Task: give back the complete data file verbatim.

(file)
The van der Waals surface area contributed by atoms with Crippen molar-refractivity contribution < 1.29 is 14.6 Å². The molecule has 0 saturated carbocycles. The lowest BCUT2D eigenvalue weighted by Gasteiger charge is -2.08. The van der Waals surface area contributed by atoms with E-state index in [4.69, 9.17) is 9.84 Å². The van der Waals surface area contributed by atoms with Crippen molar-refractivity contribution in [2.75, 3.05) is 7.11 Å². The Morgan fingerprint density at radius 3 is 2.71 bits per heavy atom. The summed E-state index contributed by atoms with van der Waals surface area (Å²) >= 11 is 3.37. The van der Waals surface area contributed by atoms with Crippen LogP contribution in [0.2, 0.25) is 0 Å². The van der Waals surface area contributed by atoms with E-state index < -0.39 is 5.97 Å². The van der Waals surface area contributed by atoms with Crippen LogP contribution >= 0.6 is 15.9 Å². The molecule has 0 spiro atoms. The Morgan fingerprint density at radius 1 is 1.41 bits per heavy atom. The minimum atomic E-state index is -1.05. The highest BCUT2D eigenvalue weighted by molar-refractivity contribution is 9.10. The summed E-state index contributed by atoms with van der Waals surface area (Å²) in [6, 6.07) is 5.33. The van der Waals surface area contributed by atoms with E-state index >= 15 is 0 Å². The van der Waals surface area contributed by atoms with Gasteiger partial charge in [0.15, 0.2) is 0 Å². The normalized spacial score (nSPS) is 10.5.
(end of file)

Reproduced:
The van der Waals surface area contributed by atoms with Crippen molar-refractivity contribution < 1.29 is 14.6 Å². The molecule has 0 saturated carbocycles. The lowest BCUT2D eigenvalue weighted by Gasteiger charge is -2.08. The van der Waals surface area contributed by atoms with E-state index in [4.69, 9.17) is 9.84 Å². The van der Waals surface area contributed by atoms with Crippen molar-refractivity contribution in [2.75, 3.05) is 7.11 Å². The Morgan fingerprint density at radius 3 is 2.71 bits per heavy atom. The summed E-state index contributed by atoms with van der Waals surface area (Å²) >= 11 is 3.37. The van der Waals surface area contributed by atoms with Crippen LogP contribution in [0.2, 0.25) is 0 Å². The van der Waals surface area contributed by atoms with E-state index < -0.39 is 5.97 Å². The van der Waals surface area contributed by atoms with Crippen LogP contribution >= 0.6 is 15.9 Å². The molecule has 0 spiro atoms. The Morgan fingerprint density at radius 1 is 1.41 bits per heavy atom. The minimum atomic E-state index is -1.05. The highest BCUT2D eigenvalue weighted by molar-refractivity contribution is 9.10. The summed E-state index contributed by atoms with van der Waals surface area (Å²) in [6, 6.07) is 5.33. The van der Waals surface area contributed by atoms with E-state index >= 15 is 0 Å². The van der Waals surface area contributed by atoms with Gasteiger partial charge in [0.15, 0.2) is 0 Å². The normalized spacial score (nSPS) is 10.5.